Buying The Dress
Start your bridal dress shopping six to nine months before the wedding.

The idea of wedding dress shopping is exciting, full of fantasy and filled with lots of emotions. It's not, however, an easy task. From researching your preferred dress, to making appointments, alterations, and beyond, this is an endeavour that requires expert advice — and I'm here to guide you through the most important steps.

When to start

You should start researching, shopping, and planning appointments about 9-10 months before your wedding date. Your goal should be to have made a decision about your dress and to have ordered your gown no later than six to eight months before the wedding. Six months may be cutting it close, depending on the style of the dress.

With the current post-pandemic wedding boom, many designers are jumping through hoops to meet deadlines. Of course, shorter timelines can certainly be feasible, but prepare yourself for the possibility of a rush fee, buying a sample dress or a dress from last season. The fact is, when to go wedding dress shopping depends on the length of your engagement. If you don't find your dream wedding dress during your first shopping appointment, don't panic; it's normal to take a few weeks of looking around to find the right one for you.

Why do you need so much time?

Photo: Savanna Richardson

Most wedding dresses are made to order, especially if you plan to purchase your gown from a professional bridal shop. Once you've found a dress you love, the stylist takes your measurements and shares them with the designer, who then creates a brand-new dress for you. The entire process can take up to six months, which is why it's important to get the ball rolling shortly after your engagement. Once the design specifications are signed off on, the store or design house begins to source all fabrics, detailing, and embroidery/beading needed for the dress. Each dress brand has a unique timeline.

Many design houses rely on fabrics and lace from Italy and France, embroidery from India, and fasteners from Asia; therefore, it's important to not shop too late (to avoid rush fees or options being unavailable to you).


Before the pandemic, most bridal gowns were released seasonally, in October and April, and were then shown to buyers a year before they were available in stores. With the recent wedding boom, designers have begun to release new styles as see-now, buy-now pieces, where designs are released and available for order immediately.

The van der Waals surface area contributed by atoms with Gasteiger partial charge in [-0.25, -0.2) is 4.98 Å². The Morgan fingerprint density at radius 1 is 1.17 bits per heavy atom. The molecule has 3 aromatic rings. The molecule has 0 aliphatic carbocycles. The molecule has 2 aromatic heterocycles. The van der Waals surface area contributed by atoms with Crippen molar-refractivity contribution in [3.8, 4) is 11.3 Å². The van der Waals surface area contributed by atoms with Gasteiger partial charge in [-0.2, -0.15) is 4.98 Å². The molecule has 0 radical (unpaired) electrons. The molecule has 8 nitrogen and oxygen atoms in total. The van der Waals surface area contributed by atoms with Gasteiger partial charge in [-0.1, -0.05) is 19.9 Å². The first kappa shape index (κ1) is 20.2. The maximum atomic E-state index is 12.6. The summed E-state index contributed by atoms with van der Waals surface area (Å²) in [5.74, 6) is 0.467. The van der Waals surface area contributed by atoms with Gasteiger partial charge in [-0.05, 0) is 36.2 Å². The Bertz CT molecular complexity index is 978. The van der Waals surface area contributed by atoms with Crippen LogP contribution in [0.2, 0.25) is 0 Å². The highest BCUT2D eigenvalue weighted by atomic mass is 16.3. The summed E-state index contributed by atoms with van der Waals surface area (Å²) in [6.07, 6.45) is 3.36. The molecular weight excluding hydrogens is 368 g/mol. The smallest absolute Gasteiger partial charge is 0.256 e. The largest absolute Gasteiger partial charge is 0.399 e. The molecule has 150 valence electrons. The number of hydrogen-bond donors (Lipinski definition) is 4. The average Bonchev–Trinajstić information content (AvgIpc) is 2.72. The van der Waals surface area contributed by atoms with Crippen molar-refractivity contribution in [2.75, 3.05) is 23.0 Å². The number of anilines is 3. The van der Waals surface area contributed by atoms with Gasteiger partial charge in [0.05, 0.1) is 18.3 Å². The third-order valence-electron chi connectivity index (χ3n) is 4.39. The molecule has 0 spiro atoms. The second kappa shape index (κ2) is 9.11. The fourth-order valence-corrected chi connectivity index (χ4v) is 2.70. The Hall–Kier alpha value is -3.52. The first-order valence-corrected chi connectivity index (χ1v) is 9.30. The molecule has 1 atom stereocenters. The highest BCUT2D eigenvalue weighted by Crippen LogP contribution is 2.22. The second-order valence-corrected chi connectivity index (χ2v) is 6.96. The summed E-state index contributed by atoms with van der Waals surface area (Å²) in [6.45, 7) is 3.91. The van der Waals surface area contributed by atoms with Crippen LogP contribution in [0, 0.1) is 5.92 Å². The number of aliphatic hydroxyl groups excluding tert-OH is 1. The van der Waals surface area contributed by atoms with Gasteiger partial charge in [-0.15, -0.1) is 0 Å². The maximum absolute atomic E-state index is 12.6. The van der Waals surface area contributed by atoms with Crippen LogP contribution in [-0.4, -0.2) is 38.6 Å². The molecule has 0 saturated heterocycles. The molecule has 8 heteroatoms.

To help you seamlessly navigate this shopping process, I'm going to give you a break-down of how to get started. Stay on track by booking appointments well in advance, since spots at bridal dress shopping appointments fill up quickly. Here's a timeline guide:

Nine months before the wedding: Narrow down your final dress of choice at a bridal salon, pinpoint any desired customisations, pay a deposit of 50 to 60 per cent, and allot six to nine months for the bespoke creation to be ready.

Six to eight weeks before the wedding: This is when you should do your first fitting. Make minor tweaks (change neckline, trim train, etc). This is also a good time to have a friend or family member learn to bustle your dress.

Your first fitting ought to take place six to eight weeks before the wedding.

Four weeks before the wedding: Undergo the second fitting.

Two weeks before the wedding: Some dresses only require two fittings, but a third, final round of alterations may be necessary.

Top tips to get through the process

1. Do your research

You've likely had an idea of what you hope your wedding dress would perhaps look like long before your partner popped the question. If you don't already have a vision of your ideal gown start saving pages from bridal magazines, looking at trends and noting your designers. Get a good understanding of the elements you love — the neckline, a silhouette, a textile, beadwork, et cetera. Walking into your first appointment with a clear understanding of what you like will be extremely helpful in determining what you should try on first.

2. Be realistic about your budget

Stay within your budget. Having a number in mind will help you to keep your overall budget in check. Keep in mind that the price tag on your gown doesn't include alteration fees, accessories, your veil, shipping, sales tax, or any post-wedding dry cleaning and preservation.

3. Don't overthink it

Many women go into wedding shopping with expectations of how the process will unfold; don't overthink things. Avoid trying on too many dresses as it will leave you feeling confused and can make your final choice feel anticlimactic.

4. Limit your entourage

Keep your crew small and intimate, perhaps one to two persons, while shopping. Whether you hire a stylist versed in bridal attire, or you choose to do it alone with the help of a curated group of friends and family, just remember: more people mean more opinions. A large group will likely leave you feeling like there are too many cooks in the kitchen. You should also note that some bridal stores limit the number of persons dress shopping.

5. Consider your venue

I suggest going gown shopping only after you've chosen your wedding venue, which makes sense considering it's where it'll be worn. A beach ceremony with an elaborate ball gown, for example, might not be the best choice.

Working with a time crunch?

Not all brides have this much time and the above timeline might not apply to you.

Maybe the bride is planning an elopement or is very laid-back seeking other alternatives to the traditional dress. Think about buying a dress off the rack, online or opt for a sample dress.

Remember the goal is to not only get your dream wedding dress but to enjoy the time you spend shopping for it too.

Shikima Hinds

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